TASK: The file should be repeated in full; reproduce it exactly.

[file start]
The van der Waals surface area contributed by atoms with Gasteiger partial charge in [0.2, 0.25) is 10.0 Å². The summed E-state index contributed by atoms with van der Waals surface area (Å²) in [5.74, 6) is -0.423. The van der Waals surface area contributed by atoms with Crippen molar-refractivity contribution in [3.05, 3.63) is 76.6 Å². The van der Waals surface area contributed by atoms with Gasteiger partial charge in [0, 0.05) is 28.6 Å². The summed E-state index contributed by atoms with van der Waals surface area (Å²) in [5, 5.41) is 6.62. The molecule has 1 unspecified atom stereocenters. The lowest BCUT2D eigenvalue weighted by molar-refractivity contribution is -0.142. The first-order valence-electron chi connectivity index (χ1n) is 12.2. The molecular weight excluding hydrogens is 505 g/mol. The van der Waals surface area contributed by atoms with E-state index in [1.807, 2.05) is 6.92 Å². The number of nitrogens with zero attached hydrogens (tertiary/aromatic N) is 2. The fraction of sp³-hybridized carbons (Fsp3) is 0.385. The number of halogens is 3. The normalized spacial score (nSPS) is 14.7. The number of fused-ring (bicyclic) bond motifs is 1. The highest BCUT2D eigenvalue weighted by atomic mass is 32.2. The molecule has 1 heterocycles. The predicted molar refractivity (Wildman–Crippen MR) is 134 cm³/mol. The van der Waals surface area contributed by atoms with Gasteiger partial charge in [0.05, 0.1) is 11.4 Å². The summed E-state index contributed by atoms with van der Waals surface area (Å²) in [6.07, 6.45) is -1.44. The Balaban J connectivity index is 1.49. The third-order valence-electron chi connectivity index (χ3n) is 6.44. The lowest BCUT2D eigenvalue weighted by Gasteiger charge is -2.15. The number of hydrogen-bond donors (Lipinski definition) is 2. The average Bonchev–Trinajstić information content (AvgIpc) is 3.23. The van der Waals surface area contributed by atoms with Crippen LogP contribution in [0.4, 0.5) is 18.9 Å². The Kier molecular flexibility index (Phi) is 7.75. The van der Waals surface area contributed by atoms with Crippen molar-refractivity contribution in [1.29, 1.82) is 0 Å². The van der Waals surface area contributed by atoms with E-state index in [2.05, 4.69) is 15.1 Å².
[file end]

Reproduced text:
The van der Waals surface area contributed by atoms with Gasteiger partial charge in [0.2, 0.25) is 10.0 Å². The summed E-state index contributed by atoms with van der Waals surface area (Å²) in [5.74, 6) is -0.423. The van der Waals surface area contributed by atoms with Crippen molar-refractivity contribution in [3.05, 3.63) is 76.6 Å². The van der Waals surface area contributed by atoms with Gasteiger partial charge in [0, 0.05) is 28.6 Å². The summed E-state index contributed by atoms with van der Waals surface area (Å²) in [5, 5.41) is 6.62. The molecule has 1 unspecified atom stereocenters. The lowest BCUT2D eigenvalue weighted by molar-refractivity contribution is -0.142. The first-order valence-electron chi connectivity index (χ1n) is 12.2. The molecular weight excluding hydrogens is 505 g/mol. The van der Waals surface area contributed by atoms with E-state index in [1.807, 2.05) is 6.92 Å². The number of nitrogens with zero attached hydrogens (tertiary/aromatic N) is 2. The fraction of sp³-hybridized carbons (Fsp3) is 0.385. The number of halogens is 3. The normalized spacial score (nSPS) is 14.7. The number of fused-ring (bicyclic) bond motifs is 1. The highest BCUT2D eigenvalue weighted by atomic mass is 32.2. The molecule has 1 heterocycles. The predicted molar refractivity (Wildman–Crippen MR) is 134 cm³/mol. The van der Waals surface area contributed by atoms with Gasteiger partial charge in [0.05, 0.1) is 11.4 Å². The summed E-state index contributed by atoms with van der Waals surface area (Å²) in [6.07, 6.45) is -1.44. The Balaban J connectivity index is 1.49. The third-order valence-electron chi connectivity index (χ3n) is 6.44. The lowest BCUT2D eigenvalue weighted by Gasteiger charge is -2.15. The number of hydrogen-bond donors (Lipinski definition) is 2. The average Bonchev–Trinajstić information content (AvgIpc) is 3.23. The van der Waals surface area contributed by atoms with Crippen LogP contribution in [0.4, 0.5) is 18.9 Å². The Kier molecular flexibility index (Phi) is 7.75. The van der Waals surface area contributed by atoms with Crippen molar-refractivity contribution in [1.29, 1.82) is 0 Å². The van der Waals surface area contributed by atoms with E-state index in [2.05, 4.69) is 15.1 Å².